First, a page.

A wind storm worth remembering – October 12, 1962

The 1962 storm brought hurricane-level winds to Washington. Photo courtesy of Washington State Archives
The 1962 storm brought hurricane-level winds to Washington.
Photo courtesy of Washington State Archives

One of Washington’s most severe windstorms hit 53 years ago today, yet more than 60 percent of our state’s population wasn’t born yet and won’t remember it.

The 1962 Columbus Day Storm was the strongest non-tropical windstorm ever to hit the lower 48 states in recorded history. In less than 12 hours, it claimed 46 lives (7 in Washington state) and injured hundreds more. A wind gust of 160 miles per hour was recorded in the Willapa Hills of southwestern Washington.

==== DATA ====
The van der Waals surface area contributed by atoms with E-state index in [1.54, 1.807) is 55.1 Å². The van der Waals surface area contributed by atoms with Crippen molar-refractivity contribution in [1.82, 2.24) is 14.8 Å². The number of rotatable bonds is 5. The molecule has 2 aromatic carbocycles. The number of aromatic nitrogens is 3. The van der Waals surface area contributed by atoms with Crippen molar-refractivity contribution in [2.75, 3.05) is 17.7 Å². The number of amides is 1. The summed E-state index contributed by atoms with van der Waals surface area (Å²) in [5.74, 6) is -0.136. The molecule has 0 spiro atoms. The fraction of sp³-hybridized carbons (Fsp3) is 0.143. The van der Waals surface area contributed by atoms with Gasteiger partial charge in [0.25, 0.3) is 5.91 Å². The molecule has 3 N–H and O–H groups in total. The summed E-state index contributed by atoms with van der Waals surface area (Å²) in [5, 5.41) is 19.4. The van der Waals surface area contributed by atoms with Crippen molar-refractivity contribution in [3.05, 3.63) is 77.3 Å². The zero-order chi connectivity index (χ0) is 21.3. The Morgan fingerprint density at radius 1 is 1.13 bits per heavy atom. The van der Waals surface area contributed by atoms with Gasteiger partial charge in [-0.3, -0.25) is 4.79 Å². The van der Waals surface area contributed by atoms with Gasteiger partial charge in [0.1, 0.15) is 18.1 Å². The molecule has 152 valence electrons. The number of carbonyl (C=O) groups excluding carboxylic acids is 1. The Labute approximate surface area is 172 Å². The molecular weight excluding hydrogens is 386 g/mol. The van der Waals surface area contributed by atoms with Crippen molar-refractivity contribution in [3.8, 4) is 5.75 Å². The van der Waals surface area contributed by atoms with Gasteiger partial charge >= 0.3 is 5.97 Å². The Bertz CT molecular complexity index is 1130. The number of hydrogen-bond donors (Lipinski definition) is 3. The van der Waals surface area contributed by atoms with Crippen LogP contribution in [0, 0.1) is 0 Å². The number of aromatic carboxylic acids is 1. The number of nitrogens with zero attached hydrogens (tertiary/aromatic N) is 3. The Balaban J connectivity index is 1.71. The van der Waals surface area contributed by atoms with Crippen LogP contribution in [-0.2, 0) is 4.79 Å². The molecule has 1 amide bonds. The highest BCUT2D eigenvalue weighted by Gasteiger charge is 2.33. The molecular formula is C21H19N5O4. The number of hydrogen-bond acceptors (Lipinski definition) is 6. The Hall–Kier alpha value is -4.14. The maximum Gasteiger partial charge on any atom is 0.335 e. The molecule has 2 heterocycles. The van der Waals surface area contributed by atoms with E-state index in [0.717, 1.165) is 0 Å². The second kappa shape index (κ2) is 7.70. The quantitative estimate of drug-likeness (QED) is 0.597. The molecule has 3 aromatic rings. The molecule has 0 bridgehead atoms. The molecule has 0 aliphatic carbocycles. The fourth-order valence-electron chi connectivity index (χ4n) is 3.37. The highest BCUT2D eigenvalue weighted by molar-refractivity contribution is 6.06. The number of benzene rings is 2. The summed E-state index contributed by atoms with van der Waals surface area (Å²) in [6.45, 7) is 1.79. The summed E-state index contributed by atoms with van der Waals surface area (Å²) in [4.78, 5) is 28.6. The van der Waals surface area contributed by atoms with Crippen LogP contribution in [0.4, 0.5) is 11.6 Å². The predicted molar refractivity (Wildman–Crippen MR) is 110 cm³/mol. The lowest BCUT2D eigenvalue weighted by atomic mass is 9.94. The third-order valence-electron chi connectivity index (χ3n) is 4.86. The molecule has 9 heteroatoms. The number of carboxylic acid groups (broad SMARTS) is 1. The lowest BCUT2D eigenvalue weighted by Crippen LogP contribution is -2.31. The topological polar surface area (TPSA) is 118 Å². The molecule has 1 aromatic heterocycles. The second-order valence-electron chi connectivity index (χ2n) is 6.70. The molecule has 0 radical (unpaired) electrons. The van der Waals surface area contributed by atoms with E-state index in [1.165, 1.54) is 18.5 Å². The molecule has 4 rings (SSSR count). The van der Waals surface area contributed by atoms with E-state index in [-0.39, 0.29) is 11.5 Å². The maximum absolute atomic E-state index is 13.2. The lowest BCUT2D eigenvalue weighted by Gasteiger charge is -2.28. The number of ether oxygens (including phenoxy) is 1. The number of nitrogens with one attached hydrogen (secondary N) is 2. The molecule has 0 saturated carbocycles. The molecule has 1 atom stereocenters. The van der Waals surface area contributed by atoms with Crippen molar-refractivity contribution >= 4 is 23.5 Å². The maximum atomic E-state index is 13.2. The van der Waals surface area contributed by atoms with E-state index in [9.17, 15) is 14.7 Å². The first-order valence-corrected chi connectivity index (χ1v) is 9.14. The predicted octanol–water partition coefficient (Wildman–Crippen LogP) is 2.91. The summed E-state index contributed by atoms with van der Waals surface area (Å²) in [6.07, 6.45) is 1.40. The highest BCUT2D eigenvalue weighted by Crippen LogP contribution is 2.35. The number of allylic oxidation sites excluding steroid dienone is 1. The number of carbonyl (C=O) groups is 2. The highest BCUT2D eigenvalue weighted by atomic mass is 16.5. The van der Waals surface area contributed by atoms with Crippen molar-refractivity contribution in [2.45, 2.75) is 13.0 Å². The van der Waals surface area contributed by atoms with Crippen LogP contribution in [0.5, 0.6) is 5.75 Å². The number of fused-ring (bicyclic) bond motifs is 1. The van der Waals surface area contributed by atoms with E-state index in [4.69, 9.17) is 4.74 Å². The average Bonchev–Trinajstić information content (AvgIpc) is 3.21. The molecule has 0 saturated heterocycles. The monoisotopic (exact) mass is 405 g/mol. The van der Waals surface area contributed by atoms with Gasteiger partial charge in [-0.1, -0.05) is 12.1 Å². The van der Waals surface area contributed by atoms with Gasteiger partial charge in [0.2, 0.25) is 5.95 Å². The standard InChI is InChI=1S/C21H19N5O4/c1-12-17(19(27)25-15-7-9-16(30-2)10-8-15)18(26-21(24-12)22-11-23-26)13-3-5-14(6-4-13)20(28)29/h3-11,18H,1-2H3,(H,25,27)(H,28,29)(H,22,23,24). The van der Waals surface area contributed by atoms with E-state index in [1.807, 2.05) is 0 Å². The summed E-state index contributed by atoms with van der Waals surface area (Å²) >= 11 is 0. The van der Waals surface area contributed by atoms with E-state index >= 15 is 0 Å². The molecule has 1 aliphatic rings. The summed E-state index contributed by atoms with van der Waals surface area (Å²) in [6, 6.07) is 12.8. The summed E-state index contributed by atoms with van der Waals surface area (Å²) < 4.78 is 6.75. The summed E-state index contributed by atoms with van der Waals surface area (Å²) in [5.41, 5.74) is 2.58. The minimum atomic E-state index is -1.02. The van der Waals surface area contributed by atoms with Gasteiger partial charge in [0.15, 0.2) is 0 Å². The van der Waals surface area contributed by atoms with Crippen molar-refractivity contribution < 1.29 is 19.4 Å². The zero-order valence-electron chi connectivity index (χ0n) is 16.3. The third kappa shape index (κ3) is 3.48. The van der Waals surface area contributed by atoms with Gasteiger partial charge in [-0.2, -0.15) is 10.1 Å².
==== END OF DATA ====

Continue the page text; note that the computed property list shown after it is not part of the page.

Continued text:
More than 11,000,000,000 board feet of timber was blown down in northern California, Oregon, and Washington combined. After an intense timber salvage effort, many unimproved backcountry roads were created and continue to be used by hunters, recreationist, and loggers today.

Take a moment to remember or learn about this storm and use it as motivation. Prepare your trees, ready your boats, and check out the Washington State Emergency Management Division’s “Windstorms in Washington State” publication for survival tips. It could prevent your boat from sinking, keep you from losing power, or even save your home.

If you need tree care from the storm this past weekend, remember to take DNR’s advice when looking for a tree service.

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